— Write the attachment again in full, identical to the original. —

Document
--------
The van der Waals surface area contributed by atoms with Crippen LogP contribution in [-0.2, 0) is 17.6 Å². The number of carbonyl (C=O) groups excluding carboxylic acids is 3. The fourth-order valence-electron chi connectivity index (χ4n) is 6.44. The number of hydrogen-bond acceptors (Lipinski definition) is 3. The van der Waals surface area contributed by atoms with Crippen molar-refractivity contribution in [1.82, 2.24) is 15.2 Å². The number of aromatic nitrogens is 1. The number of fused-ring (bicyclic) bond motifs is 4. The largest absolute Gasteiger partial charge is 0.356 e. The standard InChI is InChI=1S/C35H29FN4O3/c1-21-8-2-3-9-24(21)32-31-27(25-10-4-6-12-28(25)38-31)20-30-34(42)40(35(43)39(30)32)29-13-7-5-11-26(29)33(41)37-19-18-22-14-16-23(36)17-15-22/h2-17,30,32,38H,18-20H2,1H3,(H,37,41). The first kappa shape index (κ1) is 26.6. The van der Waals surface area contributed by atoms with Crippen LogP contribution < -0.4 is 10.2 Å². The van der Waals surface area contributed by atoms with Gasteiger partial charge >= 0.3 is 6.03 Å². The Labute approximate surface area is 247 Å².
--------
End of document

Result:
The van der Waals surface area contributed by atoms with Crippen LogP contribution in [-0.2, 0) is 17.6 Å². The number of carbonyl (C=O) groups excluding carboxylic acids is 3. The fourth-order valence-electron chi connectivity index (χ4n) is 6.44. The number of hydrogen-bond acceptors (Lipinski definition) is 3. The van der Waals surface area contributed by atoms with Crippen molar-refractivity contribution in [1.82, 2.24) is 15.2 Å². The number of aromatic nitrogens is 1. The number of fused-ring (bicyclic) bond motifs is 4. The largest absolute Gasteiger partial charge is 0.356 e. The standard InChI is InChI=1S/C35H29FN4O3/c1-21-8-2-3-9-24(21)32-31-27(25-10-4-6-12-28(25)38-31)20-30-34(42)40(35(43)39(30)32)29-13-7-5-11-26(29)33(41)37-19-18-22-14-16-23(36)17-15-22/h2-17,30,32,38H,18-20H2,1H3,(H,37,41). The first kappa shape index (κ1) is 26.6. The van der Waals surface area contributed by atoms with Crippen LogP contribution < -0.4 is 10.2 Å². The van der Waals surface area contributed by atoms with Gasteiger partial charge >= 0.3 is 6.03 Å². The Labute approximate surface area is 247 Å².